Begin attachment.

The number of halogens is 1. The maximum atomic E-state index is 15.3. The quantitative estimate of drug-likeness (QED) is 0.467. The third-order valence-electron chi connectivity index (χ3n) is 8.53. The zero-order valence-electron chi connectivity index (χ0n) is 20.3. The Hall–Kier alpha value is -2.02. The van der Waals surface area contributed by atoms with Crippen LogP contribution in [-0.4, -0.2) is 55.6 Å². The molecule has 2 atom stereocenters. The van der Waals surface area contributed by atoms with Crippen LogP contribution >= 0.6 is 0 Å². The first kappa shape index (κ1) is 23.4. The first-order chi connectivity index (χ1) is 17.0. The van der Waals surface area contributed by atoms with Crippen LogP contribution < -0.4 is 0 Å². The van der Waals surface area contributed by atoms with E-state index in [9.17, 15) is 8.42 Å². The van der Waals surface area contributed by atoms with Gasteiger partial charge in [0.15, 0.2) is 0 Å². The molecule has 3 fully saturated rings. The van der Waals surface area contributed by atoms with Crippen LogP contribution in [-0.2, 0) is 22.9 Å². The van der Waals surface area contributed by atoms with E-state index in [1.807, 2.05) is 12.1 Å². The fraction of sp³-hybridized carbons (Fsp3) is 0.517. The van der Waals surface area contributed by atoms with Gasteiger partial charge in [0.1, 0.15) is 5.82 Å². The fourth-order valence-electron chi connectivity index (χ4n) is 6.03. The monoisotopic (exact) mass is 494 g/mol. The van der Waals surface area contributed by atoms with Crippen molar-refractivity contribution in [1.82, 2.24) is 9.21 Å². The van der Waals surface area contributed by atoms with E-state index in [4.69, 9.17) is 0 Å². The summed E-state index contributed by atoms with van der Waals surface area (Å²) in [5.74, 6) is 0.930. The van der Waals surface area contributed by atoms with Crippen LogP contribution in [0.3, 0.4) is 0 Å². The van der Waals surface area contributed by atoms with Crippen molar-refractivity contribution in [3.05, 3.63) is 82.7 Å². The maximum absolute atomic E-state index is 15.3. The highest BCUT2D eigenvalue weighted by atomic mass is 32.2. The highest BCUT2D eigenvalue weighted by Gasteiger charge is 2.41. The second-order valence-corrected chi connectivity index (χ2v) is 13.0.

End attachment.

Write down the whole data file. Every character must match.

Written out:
The number of halogens is 1. The maximum atomic E-state index is 15.3. The quantitative estimate of drug-likeness (QED) is 0.467. The third-order valence-electron chi connectivity index (χ3n) is 8.53. The zero-order valence-electron chi connectivity index (χ0n) is 20.3. The Hall–Kier alpha value is -2.02. The van der Waals surface area contributed by atoms with Crippen LogP contribution in [-0.4, -0.2) is 55.6 Å². The molecule has 2 atom stereocenters. The van der Waals surface area contributed by atoms with Crippen LogP contribution >= 0.6 is 0 Å². The first kappa shape index (κ1) is 23.4. The first-order chi connectivity index (χ1) is 17.0. The van der Waals surface area contributed by atoms with Crippen LogP contribution < -0.4 is 0 Å². The van der Waals surface area contributed by atoms with E-state index in [9.17, 15) is 8.42 Å². The van der Waals surface area contributed by atoms with Gasteiger partial charge in [0.15, 0.2) is 0 Å². The molecule has 3 fully saturated rings. The van der Waals surface area contributed by atoms with Crippen LogP contribution in [-0.2, 0) is 22.9 Å². The van der Waals surface area contributed by atoms with E-state index in [1.807, 2.05) is 12.1 Å². The fraction of sp³-hybridized carbons (Fsp3) is 0.517. The van der Waals surface area contributed by atoms with Gasteiger partial charge in [0.1, 0.15) is 5.82 Å². The fourth-order valence-electron chi connectivity index (χ4n) is 6.03. The monoisotopic (exact) mass is 494 g/mol. The van der Waals surface area contributed by atoms with Crippen molar-refractivity contribution in [1.82, 2.24) is 9.21 Å². The van der Waals surface area contributed by atoms with E-state index in [4.69, 9.17) is 0 Å². The summed E-state index contributed by atoms with van der Waals surface area (Å²) in [5.74, 6) is 0.930. The van der Waals surface area contributed by atoms with Crippen LogP contribution in [0.3, 0.4) is 0 Å². The van der Waals surface area contributed by atoms with Crippen molar-refractivity contribution in [3.05, 3.63) is 82.7 Å². The maximum absolute atomic E-state index is 15.3. The highest BCUT2D eigenvalue weighted by atomic mass is 32.2. The highest BCUT2D eigenvalue weighted by Gasteiger charge is 2.41. The second-order valence-corrected chi connectivity index (χ2v) is 13.0.